“Use your words.”
– Ken and Lisa Boersma, 1994 

My younger brother, Tim, was a master of the point-and-grunt. For the first year of his life, he got what he wanted by exercising a series of elaborate gestures in conjunction with various guttural noises. Babies can get away with that, it turns out. They’re cute. They smell nice when bathed. People think it’s funny (all the same reasons the point-and-grunt method still works for Emma Stone).

After about a year, however, my parents were no longer having it. Tim would, they determined, rise above his cavemannish ways and become a communicative member of higher society, gol-darnit!

Poor Tim. He continued his grunting-and-pointing ways, fully expecting BF Skinner results. The rules, however, had changed. When he pointed to a cookie, he no longer received said cookie, but instead received a oft-repeated mantra that my parents practiced in complete solidarity: “Use your words.”

You want a blanket? Use your words.

You want more Cheerios? Use your words.

You want to use the VTech Little Smart Table Talk? Use your words.

That’s why Tim’s first word was “Juice.”

This was never a problem of mine. I have been verbose since nascency. My favorite word at eighteen months of age was “actually.”

My parents’ repeated mantra in my case was, “Lauren, wouldn’t it be fun to see how long you can hold your breath?”

Communication is a passion of mine (I put that on all my job applications, and I’m using it in this blog post in case potential employers google me). I made my sophomores write an essay on the power of language, because I actually believe in it and think it’s important.

I may overuse it, however. Language, I mean. If you peruse my blog posts, you’ll notice an overarching theme: wordiness.

Earlier this semester, I attended one of my boyfriend’s hockey games (I tell all my potential friends that, and I’m using it in this blog post in case one of them googles me). Yes, he’s Canadian, no he’s not missing any teeth that I’ve noticed, and no, I don’t know how many children he wants to have, but probably enough for a hockey team, I can only assume, which is really the only reason I’m dating him, because that’s always been my dream.

I went to the game with my friend Alicia. Alicia knows things about sports. I mostly try to ask all the players, through the glass, about their feelings.

At this particular game, we were seated near the young man who does the voice-over commentating for the live feed; he calls out the stuff that’s happening while it happens. From everything I’d heard from various team members and fans, this guy was (and is) excellent at what he does. He’s knowledgeable, quick, good at following the action, and easy to listen to. I wouldn’t really know good commentary from bad, because I prefer to mute sports channels and listen to Tina Fey audiobooks, but I felt that this particular young man on this particular evening deserved commendation for his respectable performance.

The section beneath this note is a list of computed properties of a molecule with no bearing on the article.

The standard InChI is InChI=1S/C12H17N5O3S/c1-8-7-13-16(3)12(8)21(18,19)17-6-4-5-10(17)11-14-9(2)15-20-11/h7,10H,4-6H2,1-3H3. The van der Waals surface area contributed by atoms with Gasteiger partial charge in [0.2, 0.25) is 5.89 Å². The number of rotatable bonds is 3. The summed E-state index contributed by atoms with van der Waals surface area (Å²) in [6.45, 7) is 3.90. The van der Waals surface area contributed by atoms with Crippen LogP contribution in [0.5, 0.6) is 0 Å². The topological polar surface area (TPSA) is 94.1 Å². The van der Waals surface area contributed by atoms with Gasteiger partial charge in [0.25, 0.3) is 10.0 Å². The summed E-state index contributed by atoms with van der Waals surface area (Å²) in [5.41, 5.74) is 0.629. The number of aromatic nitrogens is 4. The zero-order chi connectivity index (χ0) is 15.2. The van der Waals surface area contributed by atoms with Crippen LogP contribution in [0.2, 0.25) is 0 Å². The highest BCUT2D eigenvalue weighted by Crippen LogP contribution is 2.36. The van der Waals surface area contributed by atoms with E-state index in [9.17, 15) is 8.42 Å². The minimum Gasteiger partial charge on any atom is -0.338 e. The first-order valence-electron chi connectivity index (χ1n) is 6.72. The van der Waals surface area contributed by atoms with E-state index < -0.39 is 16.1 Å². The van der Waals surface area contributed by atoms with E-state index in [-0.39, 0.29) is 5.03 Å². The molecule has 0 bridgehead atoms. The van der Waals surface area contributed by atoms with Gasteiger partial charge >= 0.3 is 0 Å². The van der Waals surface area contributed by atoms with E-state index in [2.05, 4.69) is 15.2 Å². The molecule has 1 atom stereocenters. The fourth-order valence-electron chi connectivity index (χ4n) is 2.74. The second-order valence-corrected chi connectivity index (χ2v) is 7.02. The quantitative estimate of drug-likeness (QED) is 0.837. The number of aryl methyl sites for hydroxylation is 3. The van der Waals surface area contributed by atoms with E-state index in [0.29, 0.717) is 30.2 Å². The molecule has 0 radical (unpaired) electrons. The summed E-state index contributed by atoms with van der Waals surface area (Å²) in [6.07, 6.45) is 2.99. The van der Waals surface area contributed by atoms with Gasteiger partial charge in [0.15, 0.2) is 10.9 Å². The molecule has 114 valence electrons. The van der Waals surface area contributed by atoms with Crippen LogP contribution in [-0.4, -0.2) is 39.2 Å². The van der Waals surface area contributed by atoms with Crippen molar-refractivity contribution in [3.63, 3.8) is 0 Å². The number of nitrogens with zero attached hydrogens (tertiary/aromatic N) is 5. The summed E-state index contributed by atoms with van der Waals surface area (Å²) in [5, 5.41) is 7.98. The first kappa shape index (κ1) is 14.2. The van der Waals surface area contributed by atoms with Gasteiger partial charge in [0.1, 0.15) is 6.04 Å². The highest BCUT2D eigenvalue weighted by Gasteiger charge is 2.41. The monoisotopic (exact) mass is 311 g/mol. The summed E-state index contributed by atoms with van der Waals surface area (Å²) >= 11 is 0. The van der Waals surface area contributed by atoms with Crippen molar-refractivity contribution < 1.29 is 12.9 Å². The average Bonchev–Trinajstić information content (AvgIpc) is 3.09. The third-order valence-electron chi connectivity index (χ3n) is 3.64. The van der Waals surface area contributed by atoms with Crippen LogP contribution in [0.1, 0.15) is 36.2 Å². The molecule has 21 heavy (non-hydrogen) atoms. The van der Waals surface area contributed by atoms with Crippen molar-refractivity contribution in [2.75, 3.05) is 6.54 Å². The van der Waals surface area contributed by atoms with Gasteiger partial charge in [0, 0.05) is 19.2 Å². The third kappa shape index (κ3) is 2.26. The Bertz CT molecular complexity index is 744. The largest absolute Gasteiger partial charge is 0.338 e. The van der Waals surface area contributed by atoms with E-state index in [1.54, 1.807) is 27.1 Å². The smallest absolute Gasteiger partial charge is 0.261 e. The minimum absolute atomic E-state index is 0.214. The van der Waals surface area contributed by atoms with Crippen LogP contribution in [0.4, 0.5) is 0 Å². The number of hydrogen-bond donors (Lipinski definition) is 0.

After the game, I dragged Alicia over to the top of the stands. I waited until this guy took off his headset, then struck up a conversation. What was his name? (We had the same last name. Nice.) Where did he go to school? (My alma mater. Duh.) What was he studying? Had anyone told him before that he’s really talented? How did he become interested in sports commentating? Did he play hockey? Did he like hockey? Where did he grow up? What were his hopes and aspirations? His deepest fears? Had he ever experienced that thing where you think your glass is full of water, but when you take a sip, you realize it’s milk? Did he have a good relationship with his mother?

We had a great conversation. I loved it. He loved it. Alicia tolerated the both of us.

When Brent and I got in the car after the game, I told him I’d had such a pleasant conversation with the freshman who did the commentating for the live feed. Brent started laughing hysterically.

Once I had calmed Brent’s laughter down enough that he no longer had to breathe using a paper bag, I demanded that he explain himself.

It would seem that one of the guys on the team had received a text message from his parents while changing in the locker room after the game.

“LOL,” it said (I can only assume), “were watching the game on the interwebz and some girl is TOTALLY hitting on the kid that does the voice-overs WHILE THE MIC IS STILL ON. HA HAHAHAHA”